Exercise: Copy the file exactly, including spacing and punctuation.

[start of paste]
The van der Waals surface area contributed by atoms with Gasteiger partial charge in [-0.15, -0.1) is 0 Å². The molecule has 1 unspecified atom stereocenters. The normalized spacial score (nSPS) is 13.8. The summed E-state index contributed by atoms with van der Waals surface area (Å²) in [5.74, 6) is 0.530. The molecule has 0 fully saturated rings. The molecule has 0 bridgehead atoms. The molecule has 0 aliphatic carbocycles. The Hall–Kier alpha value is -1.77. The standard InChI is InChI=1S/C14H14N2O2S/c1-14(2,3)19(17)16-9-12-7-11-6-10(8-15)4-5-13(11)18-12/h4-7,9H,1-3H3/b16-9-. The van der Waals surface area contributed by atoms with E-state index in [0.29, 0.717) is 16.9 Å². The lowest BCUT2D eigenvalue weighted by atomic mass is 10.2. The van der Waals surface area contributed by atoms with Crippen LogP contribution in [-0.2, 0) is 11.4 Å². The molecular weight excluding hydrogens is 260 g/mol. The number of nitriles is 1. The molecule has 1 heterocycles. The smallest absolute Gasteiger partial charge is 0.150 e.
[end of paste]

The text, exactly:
The van der Waals surface area contributed by atoms with Gasteiger partial charge in [-0.15, -0.1) is 0 Å². The molecule has 1 unspecified atom stereocenters. The normalized spacial score (nSPS) is 13.8. The summed E-state index contributed by atoms with van der Waals surface area (Å²) in [5.74, 6) is 0.530. The molecule has 0 fully saturated rings. The molecule has 0 bridgehead atoms. The molecule has 0 aliphatic carbocycles. The Hall–Kier alpha value is -1.77. The standard InChI is InChI=1S/C14H14N2O2S/c1-14(2,3)19(17)16-9-12-7-11-6-10(8-15)4-5-13(11)18-12/h4-7,9H,1-3H3/b16-9-. The van der Waals surface area contributed by atoms with E-state index in [0.29, 0.717) is 16.9 Å². The lowest BCUT2D eigenvalue weighted by atomic mass is 10.2. The van der Waals surface area contributed by atoms with Crippen LogP contribution in [-0.2, 0) is 11.4 Å². The molecular weight excluding hydrogens is 260 g/mol. The number of nitriles is 1. The molecule has 1 heterocycles. The smallest absolute Gasteiger partial charge is 0.150 e.